U.S. Commercial Drone Delivery Comes Closer



Stephen Cass: Hello and welcome to Fixing the Future, an IEEE Spectrum podcast where we look at concrete solutions to tough problems. I’m your host,Stephen Cass, a senior editor at IEEE Spectrum. And before I start, I just want to tell you that you can get the latest coverage of some of Spectrum’s most important beats, including AI, climate change, and robotics, by signing up for one of our free newsletters. Just go tospectrum.ieee.org/newsletters to subscribe. We’ve been covering the drone delivery companyZipline in Spectrum for several years, and I do encourage listeners to check out our great onsite reporting from Rwanda in 2019 when we visited one ofZipline’s dispatch centers for delivering vital medical supplies into rural areas. But now it’s 2024, and Zipline is expanding into commercial drone delivery in the United States, including into urban areas, and hitting some recent milestones. Here to talk about some of those milestones today, we haveKeenan Wyrobek, Zipline’s co-founder and CTO. Keenan, welcome to the show.

Keenan Wyrobek: Great to be here. Thanks for having me.

Cass: So before we get into what’s going on with the United States, can you first catch us up on how things have been going on with Rwanda and the other African countries you’ve been operating in?

Wyrobek: Yeah, absolutely. So we’re now operating in eight countries, including here in the US. That includes a handful of countries in Africa, as well as Japan and Europe. So in Africa, it’s really exciting. So the scale is really impressive, basically. As we’ve been operating, started eight years ago with blood, then moved into vaccine delivery and delivering many other things in the healthcare space, as well as outside the healthcare space. We can talk a little bit about in things like animal husbandry and other things. The scale is really what’s exciting. We have a single distribution center there that now regularly flies more than the equivalent of once the equator of the Earth every day. And that’s just from one of a whole bunch of distribution centers. That’s where we are really with that operation today.

Cass: So could you talk a little bit about those non-medical systems? Because this was very much how we’d seen blood being parachuted down from these drones and reaching those distant centers. What other things are you delivering there?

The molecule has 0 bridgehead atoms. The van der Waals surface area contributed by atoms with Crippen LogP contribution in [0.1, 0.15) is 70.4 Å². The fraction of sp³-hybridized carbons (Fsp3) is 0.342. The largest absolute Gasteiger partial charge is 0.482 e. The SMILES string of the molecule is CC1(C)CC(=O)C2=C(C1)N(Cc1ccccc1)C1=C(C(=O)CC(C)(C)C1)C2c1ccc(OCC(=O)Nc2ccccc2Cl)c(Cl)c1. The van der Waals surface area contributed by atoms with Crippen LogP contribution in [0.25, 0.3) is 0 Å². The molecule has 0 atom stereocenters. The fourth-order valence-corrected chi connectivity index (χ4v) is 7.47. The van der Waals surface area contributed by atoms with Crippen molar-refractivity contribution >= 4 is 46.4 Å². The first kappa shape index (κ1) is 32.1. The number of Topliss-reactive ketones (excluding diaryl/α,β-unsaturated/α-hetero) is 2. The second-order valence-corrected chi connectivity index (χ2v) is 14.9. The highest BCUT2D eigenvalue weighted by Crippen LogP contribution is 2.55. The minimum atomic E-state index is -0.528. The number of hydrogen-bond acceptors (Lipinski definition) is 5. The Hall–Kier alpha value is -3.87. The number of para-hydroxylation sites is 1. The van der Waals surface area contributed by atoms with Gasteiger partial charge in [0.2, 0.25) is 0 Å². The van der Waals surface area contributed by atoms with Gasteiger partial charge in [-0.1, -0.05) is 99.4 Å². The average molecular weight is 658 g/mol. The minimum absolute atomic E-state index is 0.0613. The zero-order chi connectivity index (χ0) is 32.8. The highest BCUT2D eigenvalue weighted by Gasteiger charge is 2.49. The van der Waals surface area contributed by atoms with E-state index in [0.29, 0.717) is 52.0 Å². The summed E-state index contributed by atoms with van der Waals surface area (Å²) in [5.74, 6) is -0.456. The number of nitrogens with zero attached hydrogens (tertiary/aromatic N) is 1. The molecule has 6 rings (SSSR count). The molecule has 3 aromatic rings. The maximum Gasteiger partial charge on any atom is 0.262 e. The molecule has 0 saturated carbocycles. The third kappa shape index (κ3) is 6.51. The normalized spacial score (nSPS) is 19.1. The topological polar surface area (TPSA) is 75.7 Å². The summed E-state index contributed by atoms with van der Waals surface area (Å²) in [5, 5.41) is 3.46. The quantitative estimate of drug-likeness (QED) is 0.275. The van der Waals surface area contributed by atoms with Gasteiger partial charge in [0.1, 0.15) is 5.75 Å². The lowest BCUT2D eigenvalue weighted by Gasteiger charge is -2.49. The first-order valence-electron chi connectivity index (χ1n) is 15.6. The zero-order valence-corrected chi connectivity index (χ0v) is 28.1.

Wyrobek: Yeah, absolutely. So start with blood, like you said, then vaccines. We’ve now done delivered well over 15 million vaccine doses, lots of other pharmaceutical use cases to hospitals and clinics, and more recently, patient home delivery for chronic care of things like hypertension, HIV-positive patients, and things like that. And then, yeah, moved into some really exciting use cases and things like animal husbandry. One that I’m personally really excited about is supporting these genetic diversity campaigns. It’s one of those things very unglamorous, but really impactful. One of the main sources of protein around the world is cow’s milk. And it turns out the difference between a non-genetically diverse cow and a genetically diverse cow can be 10x difference in milk production. And so one of the things we deliver is bull semen. We’re very good at the cold chain involved in that as we’ve mastered in vaccines and blood. And that’s just one of many things we’re doing in other spaces outside of healthcare directly.

Cass: Oh, fascinating. So turning now to the US, it seems like there’s been two big developments recently. One is you’re getting close to deploying Platform 2, which has some really fascinating tech that allows packages to be delivered very precisely by tether. And I do want to talk about that later. But first, I want to talk about a big milestone you had late last year. And this was something that goes by the very unlovely acronym of a BVLOS flight. Can you tell us what a BVLOS stands for and why that flight was such a big deal?

Wryobek: Yeah, “beyond visual line of sight.” And so that is basically, before this milestone last year, all drone deliveries, all drone operations in the US were done by people standing on the ground, looking at the sky, that line of sight. And that’s how basically we made sure that the drones were staying clear of aircraft. This is true of everybody. Now, this is important because in places like the United States, many aircraft don’t and aren’t required to carry a transponder, right? So transponders where they have a radio signal that they’re transmitting their location that our drones can listen to and use to maintain separation. And so the holy grail of basically scalable drone operations, of course, it’s physically impossible to have people standing around all the world staring at the sky, and is a sensing solution where you can sense those aircraft and avoid those aircraft. And this is something we’ve been working on for a long time and got the approval for late last year with the FAA, the first-ever use of sensors to detect and avoid for maintaining safety in the US airspace, which is just really, really exciting. That’s now been in operations in two distribution centers here, one in Utah and one in Arkansas ever since.

Cass: So could you just tell us a little bit about how that tech works? It just seems to be quite advanced to trust a drone to recognize, “Oh, that is an actual airplane that’s a Cessna that’s going to be here in about two minutes and is a real problem,” or, “No, it’s a hawk, which is just going about his business and I’m not going to ever come close to it at all because it’s so far away.